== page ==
on the seedlings while we sat around one of our
fires yesterday evening before heading home.
I had kind of wondered about that because I saw a couple
of little pines with the needles skinned right off of
them. I thought, "Geez, maybe we haven't been as
careful as we had thought we were." But nope, it
wasn't us. You should have seen me running around like
a chicken last night chasing llamas off of little trees.
In any case, the job isn't done yet and I have to go drag
my weary heiny back down to that end of the lake. There's
no time to change the picture of the day and I'm not sure
when I can write next so I'll wish you all a wonderful
long weekend and I hope it's a lot less work intensive
than ours is.
was a town day for dentist appointments, groceries, building
supplies and everything else a person needs to go on for
the next six or eight weeks. That means the whole day
was shot since I consider any trip to Williams Lake a
complete waste of a perfectly good day and neither
of us likes to shop.
We had a good run in this morning with no snow and warm
temperatures. We saw caribou standing off in the
trees just north of Caribou Flats but they blended
in so well that we just couldn't get them on camera. We
saw another herd east of Tatla, but this time they were
out in the open and had little fear. Oddly, they seemed
to have an entirely different coloring than the ones we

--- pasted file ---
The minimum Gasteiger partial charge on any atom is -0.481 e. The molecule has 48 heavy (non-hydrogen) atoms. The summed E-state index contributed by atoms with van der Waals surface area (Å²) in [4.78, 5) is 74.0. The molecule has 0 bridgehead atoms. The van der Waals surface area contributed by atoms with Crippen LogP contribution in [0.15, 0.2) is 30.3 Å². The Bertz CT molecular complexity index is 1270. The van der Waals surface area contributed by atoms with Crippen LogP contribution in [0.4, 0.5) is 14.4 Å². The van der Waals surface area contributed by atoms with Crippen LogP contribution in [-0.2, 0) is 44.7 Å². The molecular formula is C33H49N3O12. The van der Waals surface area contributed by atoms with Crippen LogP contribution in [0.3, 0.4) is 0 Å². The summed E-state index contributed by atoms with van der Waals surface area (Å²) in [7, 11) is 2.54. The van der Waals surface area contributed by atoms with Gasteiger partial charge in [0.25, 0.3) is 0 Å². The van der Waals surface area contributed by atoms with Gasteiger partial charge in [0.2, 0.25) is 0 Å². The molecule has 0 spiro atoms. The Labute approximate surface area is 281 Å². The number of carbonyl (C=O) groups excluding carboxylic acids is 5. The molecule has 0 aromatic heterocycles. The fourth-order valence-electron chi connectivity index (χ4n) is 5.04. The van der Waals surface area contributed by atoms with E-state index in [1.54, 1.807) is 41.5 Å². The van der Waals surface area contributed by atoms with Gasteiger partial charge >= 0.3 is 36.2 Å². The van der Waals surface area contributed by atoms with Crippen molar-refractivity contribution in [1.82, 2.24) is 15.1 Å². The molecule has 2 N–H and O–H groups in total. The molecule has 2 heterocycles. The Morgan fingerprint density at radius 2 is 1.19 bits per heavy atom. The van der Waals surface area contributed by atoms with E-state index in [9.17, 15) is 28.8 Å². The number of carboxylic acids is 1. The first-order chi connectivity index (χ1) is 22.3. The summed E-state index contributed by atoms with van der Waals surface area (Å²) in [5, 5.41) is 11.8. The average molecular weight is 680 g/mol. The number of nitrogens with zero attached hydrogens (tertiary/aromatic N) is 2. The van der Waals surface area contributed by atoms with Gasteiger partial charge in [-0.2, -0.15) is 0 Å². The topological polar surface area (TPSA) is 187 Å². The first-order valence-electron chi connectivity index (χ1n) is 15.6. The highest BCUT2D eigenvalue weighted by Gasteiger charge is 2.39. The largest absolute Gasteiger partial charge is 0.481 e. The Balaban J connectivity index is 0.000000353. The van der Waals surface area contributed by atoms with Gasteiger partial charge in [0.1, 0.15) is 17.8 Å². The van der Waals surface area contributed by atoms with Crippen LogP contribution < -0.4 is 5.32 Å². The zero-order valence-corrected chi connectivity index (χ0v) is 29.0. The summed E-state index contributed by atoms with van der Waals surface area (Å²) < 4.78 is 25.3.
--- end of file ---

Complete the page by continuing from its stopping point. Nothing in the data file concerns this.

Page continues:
saw earlier as well as any we've seen on Nimpo Lake. Their
faces, bellies and legs were a very dark chocolate brown.
I'll have to check it out and see what's up with that.
I'm only guessing here, but judging from the location
of the second, larger herd, it seems possible that they're
a part of what I call the Punky Lake herd. I call
it that because I can't begin to spell the full name of
the lake but suffice to say it's located up in the Itcha-Ilgachuz
Mountains. Pretty exciting for me because that's
the closest I've been able to get to caribou this winter!
We saw lots and lots of Trumpeter Swans on the river following
the road as well as a few ducks, and zillions of Canada
Geese in Tatla's meadows as well as along the highway
for miles. One coyote in the distance, an immature bald
eagle feeding in the ditch, one fully mature bald eagle
flying along, and more deer than it was possible to count
made up the rest of the wildlife spotted going in and
out. Oh, and what I'm certain were a herd of Bighorn down
in a field just before the Sheepcreek bridge chowing on
new grass coming up. Not a bad haul in a single day and
400 mile round trip.
Tomorrow is a beetle kill work day and since this morning
came early, I'm going to sign off while I can still type.